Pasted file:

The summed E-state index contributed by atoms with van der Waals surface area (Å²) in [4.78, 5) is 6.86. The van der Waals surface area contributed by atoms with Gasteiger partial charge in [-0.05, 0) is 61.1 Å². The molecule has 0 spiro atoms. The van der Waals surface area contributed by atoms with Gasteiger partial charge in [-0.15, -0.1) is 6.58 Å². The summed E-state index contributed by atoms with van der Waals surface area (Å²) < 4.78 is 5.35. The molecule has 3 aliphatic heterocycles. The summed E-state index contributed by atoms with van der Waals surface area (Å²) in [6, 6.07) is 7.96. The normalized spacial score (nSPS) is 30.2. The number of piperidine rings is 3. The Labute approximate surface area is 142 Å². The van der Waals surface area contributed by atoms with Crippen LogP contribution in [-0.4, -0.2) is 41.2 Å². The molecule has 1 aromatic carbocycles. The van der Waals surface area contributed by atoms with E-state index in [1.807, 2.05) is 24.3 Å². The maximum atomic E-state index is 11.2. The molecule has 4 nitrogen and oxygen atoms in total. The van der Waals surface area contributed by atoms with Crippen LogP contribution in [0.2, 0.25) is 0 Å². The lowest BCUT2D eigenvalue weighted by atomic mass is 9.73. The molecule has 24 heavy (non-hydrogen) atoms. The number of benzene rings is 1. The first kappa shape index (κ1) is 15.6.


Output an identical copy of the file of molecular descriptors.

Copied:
The summed E-state index contributed by atoms with van der Waals surface area (Å²) in [4.78, 5) is 6.86. The van der Waals surface area contributed by atoms with Gasteiger partial charge in [-0.05, 0) is 61.1 Å². The molecule has 0 spiro atoms. The van der Waals surface area contributed by atoms with Gasteiger partial charge in [-0.15, -0.1) is 6.58 Å². The summed E-state index contributed by atoms with van der Waals surface area (Å²) < 4.78 is 5.35. The molecule has 3 aliphatic heterocycles. The summed E-state index contributed by atoms with van der Waals surface area (Å²) in [6, 6.07) is 7.96. The normalized spacial score (nSPS) is 30.2. The number of piperidine rings is 3. The Labute approximate surface area is 142 Å². The van der Waals surface area contributed by atoms with Crippen LogP contribution in [-0.4, -0.2) is 41.2 Å². The molecule has 1 aromatic carbocycles. The van der Waals surface area contributed by atoms with E-state index in [1.807, 2.05) is 24.3 Å². The maximum atomic E-state index is 11.2. The molecule has 4 nitrogen and oxygen atoms in total. The van der Waals surface area contributed by atoms with Crippen LogP contribution in [0.2, 0.25) is 0 Å². The lowest BCUT2D eigenvalue weighted by atomic mass is 9.73. The molecule has 24 heavy (non-hydrogen) atoms. The number of benzene rings is 1. The first kappa shape index (κ1) is 15.6.